Things began to change at the beginning of 2018. No more outings to the cinema or to the amusement park. They were short of money and those were luxuries that they couldn’t afford. Unemployment forced Martin to move to a city near Bogotá, Colombia, where he now works in a farm tending to horses, a task for which he gets paid less than that country’s minimum wage.

Sometimes they talk on their aunt’s cell phone. Or they share voice notes over the smart phones of the volunteers who do social work in his community. They let each other know that they are loved and missed. But Carlos doesn’t say a word to Martín about his fruitless efforts at Santiago de León’s bus stop; much less about the tears that sometimes run down his cheeks when he has to wait for a ride or because he wants to see him again so badly.

—It is sad—, adds Carlos, matter-of-factly.

Ever since Martín emigrated, Carlos, his mother and his sister sleep together in his parents’ room.

—Mom, the box is here!!!

Carlos shouts from the backyard when he sees a local man approaching with a box on his back. The box has been stamped the letters “CLAP”, which is the acronym for Comité Local de Abastecimiento y Producción [local committee for supply and production].

—Mom, mom, the box!!!—, he repeats.

Carolina gets excited because she has been waiting for the combo of government subsidized food for a month and a half now. Just a few weeks ago they had finished all the products in their last box.

—For breakfast I eat arepa stuffed with egg, cheese… sardine… fried plantains!!! Yummy!!! And bologna, once in a while—, Carlos exclaims.

At dinner, though, his plate is not always filled with food choices. He has no idea of the math that Carolina has to do to make whatever bananas or the one kilo of rice they have left last. There are nights when they only get to eat one type of food and have to choose between banana and rice. But they always sit together and grateful at the pantry’s table, its red legs now scaling from the humidity, dressed up with a pink-and-yellow flower tablecloth. Carlos’ seat overlooks the house’s door; his father’s seat, to the left, is empty. Blackouts are a common occurrence; when they strike, they eat their meal in the dark.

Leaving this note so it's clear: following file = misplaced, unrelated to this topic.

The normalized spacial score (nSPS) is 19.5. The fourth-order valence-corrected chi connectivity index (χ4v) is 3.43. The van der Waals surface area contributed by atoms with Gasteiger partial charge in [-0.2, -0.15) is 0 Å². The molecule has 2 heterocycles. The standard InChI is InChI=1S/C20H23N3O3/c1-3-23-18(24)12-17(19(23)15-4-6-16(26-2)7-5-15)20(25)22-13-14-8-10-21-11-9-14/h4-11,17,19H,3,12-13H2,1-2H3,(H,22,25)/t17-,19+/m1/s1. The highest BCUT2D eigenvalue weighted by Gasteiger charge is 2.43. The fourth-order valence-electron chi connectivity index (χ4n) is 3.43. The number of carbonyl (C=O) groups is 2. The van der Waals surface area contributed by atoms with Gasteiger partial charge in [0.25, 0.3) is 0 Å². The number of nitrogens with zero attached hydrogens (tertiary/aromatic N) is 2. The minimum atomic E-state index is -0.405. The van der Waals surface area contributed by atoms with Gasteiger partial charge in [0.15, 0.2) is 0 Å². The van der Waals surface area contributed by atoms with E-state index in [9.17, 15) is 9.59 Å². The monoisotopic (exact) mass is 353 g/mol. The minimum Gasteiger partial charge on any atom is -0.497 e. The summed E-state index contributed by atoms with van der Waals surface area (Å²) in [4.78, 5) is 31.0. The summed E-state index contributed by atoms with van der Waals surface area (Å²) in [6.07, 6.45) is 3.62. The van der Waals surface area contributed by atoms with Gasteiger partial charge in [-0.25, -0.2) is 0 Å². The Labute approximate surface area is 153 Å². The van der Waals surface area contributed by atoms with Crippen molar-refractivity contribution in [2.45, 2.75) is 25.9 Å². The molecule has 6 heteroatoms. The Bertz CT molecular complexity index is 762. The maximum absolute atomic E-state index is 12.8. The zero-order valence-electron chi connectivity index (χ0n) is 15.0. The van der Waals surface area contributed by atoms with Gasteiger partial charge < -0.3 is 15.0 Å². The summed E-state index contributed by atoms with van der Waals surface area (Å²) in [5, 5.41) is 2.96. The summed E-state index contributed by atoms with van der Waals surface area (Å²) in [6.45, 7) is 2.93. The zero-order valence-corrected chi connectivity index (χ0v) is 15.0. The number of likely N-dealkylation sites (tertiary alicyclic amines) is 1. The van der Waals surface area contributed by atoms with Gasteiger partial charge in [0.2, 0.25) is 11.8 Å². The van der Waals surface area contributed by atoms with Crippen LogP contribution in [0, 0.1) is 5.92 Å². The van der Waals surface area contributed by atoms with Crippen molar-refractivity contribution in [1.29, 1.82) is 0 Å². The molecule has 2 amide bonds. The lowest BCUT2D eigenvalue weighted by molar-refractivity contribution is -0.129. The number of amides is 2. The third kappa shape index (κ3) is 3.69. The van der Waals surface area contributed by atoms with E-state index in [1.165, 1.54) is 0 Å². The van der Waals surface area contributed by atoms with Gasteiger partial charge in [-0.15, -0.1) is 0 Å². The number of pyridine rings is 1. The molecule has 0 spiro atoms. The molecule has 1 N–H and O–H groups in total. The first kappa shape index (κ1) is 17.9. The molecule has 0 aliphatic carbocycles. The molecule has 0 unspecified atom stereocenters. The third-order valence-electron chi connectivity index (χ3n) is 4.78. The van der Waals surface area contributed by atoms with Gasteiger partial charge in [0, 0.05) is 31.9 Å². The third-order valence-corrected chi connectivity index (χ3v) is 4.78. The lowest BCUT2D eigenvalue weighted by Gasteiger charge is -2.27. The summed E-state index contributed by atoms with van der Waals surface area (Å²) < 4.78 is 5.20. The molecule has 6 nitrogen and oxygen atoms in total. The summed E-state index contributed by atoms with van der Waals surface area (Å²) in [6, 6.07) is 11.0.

—Lights go out here all the time. We will light candles, eat and go to bed—, he adds, without much excitement.

Carlos says he’s used to it, but Carolina is not yet. She unplugs her few appliances to prevent the voltage surges from subtracting from their useful life or burning them. She already has a computer, a TV set and a refrigerator that have been damaged because of fluctuations in electrical frequencies. Light bulbs have been burning out gradually; there are now only three left: one in the living room, one in the kitchen and one in the master bedroom, where the three of them sleep. She hasn’t been able to replace them.

But that is not on her list of priorities. What she would like the most is to buy her son new shoes for the upcoming 2018-2019 school year. She saw a pair of loafers in a shoe store for 50 million bolivars (500 bolívares soberanos). Even Carlos knows that they are impossibly expensive. So, she plans to repair the old ones with nylon thread. Carlos finds it’s funny that his right big toe peaks out through the shoe’s open upper. It even makes him laugh.

He wants to go back to school. If he doesn’t become a soccer player, he aspires to be a doctor.

—So, first I will go to a university to study and then I will cure people.

His mother and sister smile with him.

 

Translation: Yazmine Livinalli

 

The names of the children in this story were changed to protect their privacy.


This story is part of the “The Children of the Crisis” series, which was written in association with the Community Learning Centre (CECODAP, by its Spanish acronym)

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Venezolana nacida y criada en Caracas, mi salón de clases predilecto. Periodista siempre en formación, con interés en tocar fibra a través de la palabra. Actualmente cubro política para El Pitazo.